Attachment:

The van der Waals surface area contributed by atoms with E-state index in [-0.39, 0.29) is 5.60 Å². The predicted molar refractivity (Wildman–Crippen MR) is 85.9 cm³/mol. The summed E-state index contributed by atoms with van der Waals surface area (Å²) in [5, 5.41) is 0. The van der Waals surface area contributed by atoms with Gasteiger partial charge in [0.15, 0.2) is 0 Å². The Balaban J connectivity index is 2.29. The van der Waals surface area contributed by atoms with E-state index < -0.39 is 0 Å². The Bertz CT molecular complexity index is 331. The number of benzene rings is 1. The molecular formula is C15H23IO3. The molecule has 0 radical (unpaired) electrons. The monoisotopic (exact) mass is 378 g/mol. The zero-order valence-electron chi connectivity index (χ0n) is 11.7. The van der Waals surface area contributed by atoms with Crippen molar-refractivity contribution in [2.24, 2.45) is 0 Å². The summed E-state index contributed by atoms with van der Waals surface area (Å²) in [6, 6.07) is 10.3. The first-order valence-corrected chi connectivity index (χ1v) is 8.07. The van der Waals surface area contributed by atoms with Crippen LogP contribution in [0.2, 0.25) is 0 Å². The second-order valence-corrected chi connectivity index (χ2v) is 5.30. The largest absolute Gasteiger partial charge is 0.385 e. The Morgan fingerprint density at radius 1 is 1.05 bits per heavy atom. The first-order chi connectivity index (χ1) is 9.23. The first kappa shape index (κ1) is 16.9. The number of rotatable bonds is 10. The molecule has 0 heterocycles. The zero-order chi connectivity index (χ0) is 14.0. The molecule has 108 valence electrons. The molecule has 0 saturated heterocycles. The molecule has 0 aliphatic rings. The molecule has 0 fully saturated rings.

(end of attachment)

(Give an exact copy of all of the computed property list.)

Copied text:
The van der Waals surface area contributed by atoms with E-state index in [-0.39, 0.29) is 5.60 Å². The predicted molar refractivity (Wildman–Crippen MR) is 85.9 cm³/mol. The summed E-state index contributed by atoms with van der Waals surface area (Å²) in [5, 5.41) is 0. The van der Waals surface area contributed by atoms with Gasteiger partial charge in [0.15, 0.2) is 0 Å². The Balaban J connectivity index is 2.29. The van der Waals surface area contributed by atoms with E-state index < -0.39 is 0 Å². The Bertz CT molecular complexity index is 331. The number of benzene rings is 1. The molecular formula is C15H23IO3. The molecule has 0 radical (unpaired) electrons. The monoisotopic (exact) mass is 378 g/mol. The zero-order valence-electron chi connectivity index (χ0n) is 11.7. The van der Waals surface area contributed by atoms with Crippen molar-refractivity contribution in [2.24, 2.45) is 0 Å². The summed E-state index contributed by atoms with van der Waals surface area (Å²) in [6, 6.07) is 10.3. The first-order valence-corrected chi connectivity index (χ1v) is 8.07. The van der Waals surface area contributed by atoms with Crippen LogP contribution in [0.2, 0.25) is 0 Å². The second-order valence-corrected chi connectivity index (χ2v) is 5.30. The largest absolute Gasteiger partial charge is 0.385 e. The Morgan fingerprint density at radius 1 is 1.05 bits per heavy atom. The first-order chi connectivity index (χ1) is 9.23. The first kappa shape index (κ1) is 16.9. The number of rotatable bonds is 10. The molecule has 0 heterocycles. The zero-order chi connectivity index (χ0) is 14.0. The molecule has 108 valence electrons. The molecule has 0 saturated heterocycles. The molecule has 0 aliphatic rings. The molecule has 0 fully saturated rings.